State Water Resources Research Institute Program


Project ID: 2007IN220B
Title: Assessing BMP Maintenance: Creating a Remote Sensing Scale and Measuring the Influence of Social Factors
Project Type: Research
Start Date: 3/01/2007
End Date: 2/28/2008
Congressional District: Entire State
Focus Categories: Agriculture, Conservation, Management and Planning
Keywords: BMP Maintenance, Remote Sensing Evalution, Nonpoint Source Pollution, Enfironmental Awareness, Environmental Attidues, Individual Capacity, Landowner
Principal Investigators: Prokopy, Linda; Baumgart-Getz, Adam G.
Federal Funds: $ 19,906
Non-Federal Matching Funds: $ 47,122
Abstract: Nonpoint Source (NPS) pollution is widely regarded as the largest threat to the nation's water quality, and Best Management Practices (BMPs) are generally seen as the most effective tool for battling NPS pollution. Many cost-share programs require landowners to maintain the BMP for a specified time period. Some individuals work to preserve these BMPs long after this obligation has ended, while others do not perform satisfactory upkeep for the duration of the cost-share contract. Environmental conditions and economic variables are important considerations for BMP maintenance, but these factors do not satisfactorily explain long-term BMP care.

In cooperation with Indiana Department of Environmental Management (IDEM) and the Indiana Association of Soil and Water Conservation Districts (IASWCD), we are developing a tool to evaluate the condition of agricultural BMPs across Indiana. Currently, no practical tools exist to complete this task efficiently on a large scale. Working with IDEM's office of NPS and TMDL, we have identified 340 BMPs visible with aerial photography. Developing a method for describing BMP maintenance using remote sensing requires coordinating visual interpretation of the BMPs in the aerial photographs with established field evaluation techniques. We will use this process to create a scale which can categorize a BMP from absent to excellent condition.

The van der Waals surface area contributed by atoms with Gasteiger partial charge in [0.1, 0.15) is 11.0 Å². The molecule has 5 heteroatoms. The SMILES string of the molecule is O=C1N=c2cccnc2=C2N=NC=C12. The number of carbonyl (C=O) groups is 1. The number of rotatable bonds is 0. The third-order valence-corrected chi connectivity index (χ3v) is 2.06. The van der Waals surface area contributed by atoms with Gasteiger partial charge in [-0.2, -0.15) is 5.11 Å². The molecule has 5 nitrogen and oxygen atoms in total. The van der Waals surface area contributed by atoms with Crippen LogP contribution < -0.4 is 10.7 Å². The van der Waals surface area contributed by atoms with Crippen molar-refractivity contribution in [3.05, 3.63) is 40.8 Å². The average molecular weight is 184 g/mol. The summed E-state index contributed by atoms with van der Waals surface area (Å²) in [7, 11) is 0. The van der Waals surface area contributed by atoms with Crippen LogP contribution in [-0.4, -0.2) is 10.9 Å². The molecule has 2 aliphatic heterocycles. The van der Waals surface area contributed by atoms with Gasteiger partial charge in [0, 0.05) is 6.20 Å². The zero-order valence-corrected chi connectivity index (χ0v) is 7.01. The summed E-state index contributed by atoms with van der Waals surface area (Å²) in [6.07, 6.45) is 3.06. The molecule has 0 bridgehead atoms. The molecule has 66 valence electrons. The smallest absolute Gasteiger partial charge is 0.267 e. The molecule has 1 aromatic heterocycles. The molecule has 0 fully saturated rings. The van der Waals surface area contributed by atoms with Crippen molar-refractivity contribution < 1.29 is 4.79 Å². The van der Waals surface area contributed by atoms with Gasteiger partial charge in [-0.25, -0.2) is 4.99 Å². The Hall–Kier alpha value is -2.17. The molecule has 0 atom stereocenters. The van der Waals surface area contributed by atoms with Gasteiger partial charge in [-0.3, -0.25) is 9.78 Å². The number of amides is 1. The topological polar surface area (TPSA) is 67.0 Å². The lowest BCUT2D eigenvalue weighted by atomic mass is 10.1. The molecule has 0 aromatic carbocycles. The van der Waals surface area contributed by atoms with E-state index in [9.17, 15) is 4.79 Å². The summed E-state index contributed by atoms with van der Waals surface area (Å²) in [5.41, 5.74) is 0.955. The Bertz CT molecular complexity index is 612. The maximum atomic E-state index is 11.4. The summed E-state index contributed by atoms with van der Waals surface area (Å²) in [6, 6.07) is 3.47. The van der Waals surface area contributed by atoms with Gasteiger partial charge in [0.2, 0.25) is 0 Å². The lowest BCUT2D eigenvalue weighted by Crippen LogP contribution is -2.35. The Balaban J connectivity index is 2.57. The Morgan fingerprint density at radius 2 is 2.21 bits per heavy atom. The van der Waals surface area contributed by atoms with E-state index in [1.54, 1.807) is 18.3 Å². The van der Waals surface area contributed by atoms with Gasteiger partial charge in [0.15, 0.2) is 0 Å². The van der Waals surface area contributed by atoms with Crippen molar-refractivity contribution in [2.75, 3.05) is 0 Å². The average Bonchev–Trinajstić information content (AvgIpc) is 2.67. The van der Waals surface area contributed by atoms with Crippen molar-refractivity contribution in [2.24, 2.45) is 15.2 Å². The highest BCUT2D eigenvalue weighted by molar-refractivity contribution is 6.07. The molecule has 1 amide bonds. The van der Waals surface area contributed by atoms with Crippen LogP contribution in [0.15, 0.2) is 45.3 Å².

A large number of studies have examined what motivates landowners to adopt BMPs. However, little work has been done to explain why some farmers maintain BMPs while others do not. After assessing BMP maintenance with the scale described above, we will then survey farmers to understand the role of environmental awareness and attitudes, capacity and farm characteristics in explaining differences in maintenance. This survey work will build upon a regional project that is developing a set of surveys to measure individuals' environmental awareness and attitudes. The results of this study can be used to improve landowner outreach, with the goal of long-term BMP maintenance for the improvement of Indiana?s surface water quality.

Progress/Completion Report, PDF

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